Aquaponics is indeed fun and can be worth the expense and effort.  It is not the future of farming, but that doesn’t mean we should abandon it. Not by a long shot. We simply need to be realistic.

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 It appears that Aquaponic Gardening in the USA is continuing to gather interest throughout the country, but it’s also facing a great deal of turnover due to the expense and fairly steep learning curve of start up.  Many excited newcomers, balk after seeing the high cost of pre made kits, or even the complicated nature of DIY when compared to growing in raised beds or traditional in ground gardens.

For those who manage a successful set up, new unforeseen headaches appear with water. Who really knew dechlorination and pH balance would be so time consuming and pricey, or that maintaining a thriving colony of bacteria that continuously convert ammonia to nitrites then nitrates is not as easy as it looks in diagrams or on YouTube.

Oh, let’s not forget about the fish. Waking up to fish floating in your tank is not only expensive, it’s discouraging, especially when you’ve poured a lot of hard earned money into having (Usually) Tilapia shipped from halfway across the country, only to watch them die in the first month or six weeks. In my case, I spent several hundred dollars learning that I could not raise redclaw crayfish here. I’m a slow learner.

The failure rate of ‘commercial’ ventures is even greater. The USA landscape is littered with abandoned Aquaponics systems that were going to make a fortune by selling premium products at premium prices to an ever growing health conscious public, who’ve grown tired of poisoning themselves with traditional supermarket fare.

The truth is, that there are only a relatively few places in America where the demographic that can afford premium prices, the proper climate for successful Aquaponic Farming, and would be entrepreneurs with the fortitude and work ethic to succeed are able to intersect.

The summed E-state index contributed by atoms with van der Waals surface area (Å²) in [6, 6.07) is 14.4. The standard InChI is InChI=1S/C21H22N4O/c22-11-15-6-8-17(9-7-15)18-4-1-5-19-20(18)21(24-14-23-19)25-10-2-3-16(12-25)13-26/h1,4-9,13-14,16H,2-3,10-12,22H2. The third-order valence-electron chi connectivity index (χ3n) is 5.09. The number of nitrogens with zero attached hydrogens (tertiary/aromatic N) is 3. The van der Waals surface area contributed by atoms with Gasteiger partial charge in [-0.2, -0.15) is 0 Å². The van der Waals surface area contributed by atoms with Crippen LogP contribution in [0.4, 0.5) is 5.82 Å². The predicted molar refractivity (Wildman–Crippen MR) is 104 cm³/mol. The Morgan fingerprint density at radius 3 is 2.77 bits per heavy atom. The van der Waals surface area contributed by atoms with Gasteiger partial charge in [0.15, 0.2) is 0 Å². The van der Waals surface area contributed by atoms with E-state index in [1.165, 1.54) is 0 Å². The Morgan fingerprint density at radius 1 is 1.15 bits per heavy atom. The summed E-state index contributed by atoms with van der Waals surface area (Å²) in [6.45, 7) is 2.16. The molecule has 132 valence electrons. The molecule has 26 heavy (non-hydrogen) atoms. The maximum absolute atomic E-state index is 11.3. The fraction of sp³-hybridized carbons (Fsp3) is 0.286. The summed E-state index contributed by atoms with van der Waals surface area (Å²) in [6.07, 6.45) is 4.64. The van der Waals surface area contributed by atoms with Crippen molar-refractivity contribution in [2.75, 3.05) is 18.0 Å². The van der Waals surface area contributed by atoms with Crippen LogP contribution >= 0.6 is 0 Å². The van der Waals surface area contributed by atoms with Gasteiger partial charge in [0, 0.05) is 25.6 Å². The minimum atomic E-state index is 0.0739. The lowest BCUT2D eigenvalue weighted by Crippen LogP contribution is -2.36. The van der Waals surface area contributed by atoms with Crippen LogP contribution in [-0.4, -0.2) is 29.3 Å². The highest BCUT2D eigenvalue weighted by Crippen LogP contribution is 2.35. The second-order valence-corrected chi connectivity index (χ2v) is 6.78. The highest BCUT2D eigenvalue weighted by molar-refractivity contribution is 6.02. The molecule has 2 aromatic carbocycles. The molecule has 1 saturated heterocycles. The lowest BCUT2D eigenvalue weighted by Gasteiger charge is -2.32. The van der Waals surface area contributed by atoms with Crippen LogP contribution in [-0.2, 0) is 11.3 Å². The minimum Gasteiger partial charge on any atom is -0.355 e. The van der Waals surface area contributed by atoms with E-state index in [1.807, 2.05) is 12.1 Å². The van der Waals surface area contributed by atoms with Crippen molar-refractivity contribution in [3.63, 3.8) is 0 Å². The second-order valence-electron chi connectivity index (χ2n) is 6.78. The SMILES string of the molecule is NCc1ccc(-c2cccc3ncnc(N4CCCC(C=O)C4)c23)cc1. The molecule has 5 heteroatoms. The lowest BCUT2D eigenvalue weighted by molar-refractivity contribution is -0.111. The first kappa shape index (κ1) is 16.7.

I know some awesome people in west central and central Florida who are making it happen. I cannot promote them too highly. But they also work their butts off to make it happen.  Many, if not most, Aquaponics dreamers are simply not prepared to pay that price.

A large percentage of the success stories in the more temperate climates are not really commercial ventures at all, but are non profits, dependent on grants, gifts and donations to stay afloat. To be clear, there’s nothing wrong with the model per se, but running a non profit is a whole different animal and requires a different set of skills than a for profit commercial farm.  Many would be Aquaponic farmers miss that difference and are destined for failure from the beginning.

Like its older sibling, hydroponics, Aquaponic farming is NOT the future of food production. It has its appeal, it has a niche where it can be successful, but it is not going to begin replacing traditional gardening and farming anytime soon.

If you have stayed with me this far, you probably think I’m some kind of hater or have sour grapes about my own lack of success with aquaponics. If that’s what you think, you would be wrong by a mile. In fact, I am within a few days of setting up my 2016 backyard aquaponics system, and I already have several hydroponic projects going.

What I want to do, is cut through a lot of the boloney and help you be successful, or at least help you set realistic expectations if you’re new to aquaponic gardening, especially if you’re on a budget.